The negotiations could lead to an amnesty for Khan, but then he would have to give up his campaign for the political element of his rivals that he has so far been publicly bashing. Khan, who has promoted identity politics by successfully creating and promoting a victim persona for himself and demonizing the ruling coalition as a group of crooks, does not have a clear political manifesto to attract voters in any other way. The opportunity to gather power would be lost if the identity of this victim disappeared. Khan has certainly expressed and incited public opinion into public thought, but it is equally important to carefully consider whether his approach truly empowers or disempowers people. In the same way, any attempt by the government to use the state as a tool to advance its own personal interests and to abuse its power by using a monopoly on violence to settle personal scores undermines of the legitimacy and sovereignty of the state.
Although dissent, civil disobedience, self-defense, freedom of speech, political participation, and the proper exercise of authority are vital parts of a democratic system, their abuse arises from a democratic dilemma, which serves the democratic forces well. The current course of relations between Khan and the ruling coalition is a perfect example of a democratic dilemma in which the political elites and their followers cannot make rational choices. Pakistan’s democratic system is in jeopardy, but it remains, at least in theory, which allows some space for the resolution of political disputes. However, all the political activists who hope to lead the state one day will suffer due to the sharp radicalization of the country’s political space. History shows that lawlessness and anarchy become the new norm when people who lose faith in the state overrule its authority, and the state accepts violence in its normal interactions with the people. Pakistan has already seen incidents of vigilante mob justice. But the idea of politicians falling into the hands of lawless mobs is a huge crisis.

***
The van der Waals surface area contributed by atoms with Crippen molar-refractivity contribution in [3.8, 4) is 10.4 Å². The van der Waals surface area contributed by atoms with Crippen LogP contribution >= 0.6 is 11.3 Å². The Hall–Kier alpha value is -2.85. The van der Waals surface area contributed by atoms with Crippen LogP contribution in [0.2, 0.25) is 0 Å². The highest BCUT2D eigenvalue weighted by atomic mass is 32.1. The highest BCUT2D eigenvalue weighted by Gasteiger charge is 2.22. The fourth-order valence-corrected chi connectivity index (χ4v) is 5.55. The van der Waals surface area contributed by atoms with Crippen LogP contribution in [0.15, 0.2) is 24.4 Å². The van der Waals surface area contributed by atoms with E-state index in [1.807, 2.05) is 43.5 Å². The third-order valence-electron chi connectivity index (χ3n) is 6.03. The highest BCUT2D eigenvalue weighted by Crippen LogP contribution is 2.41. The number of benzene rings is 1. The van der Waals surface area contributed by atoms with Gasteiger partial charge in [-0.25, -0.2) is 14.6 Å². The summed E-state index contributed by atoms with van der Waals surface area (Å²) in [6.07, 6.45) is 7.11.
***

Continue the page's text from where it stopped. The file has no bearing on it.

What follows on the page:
His contemporaries are likely to emulate the trend set by Khan, of using mass rallies to push and defy state order. If he is lucky enough to be elected prime minister for the coming term, he will have to deal with similar actions on the part of his rivals. The current coalition, on the other hand, must understand that vindictive politics creates a vicious cycle that would allow its politicians to fall into their own trap. In other words, it will only be a matter of time before they experience the same fate when they lose power. Pakistan is dealing with a political domino effect: if one high-profile figure falls, all the others will follow. In such circumstances, the devastating effects of civil war on the ability of all political actors to survive cannot be underestimated. Although negotiation is seen as the only treatment for Pakistan’s growing political disorder, it is true that sometimes the treatment does more harm than good. In this race against time, whatever Shehbaz Sharif and Imran Khan hope to accomplish if the negotiations ever happen; what result they will get, is too early to predict at the moment.
Naad-e-Ali Sulehria has more than five years working with international organizations and think tanks in various capacities as a political researcher, policy consultant, peace strategist, and human rights practitioner. He is currently a Research Assistant to Dr. Marvin G. Weinbaum, Director of Pakistan and Afghanistan Studies at the Middle East Institute.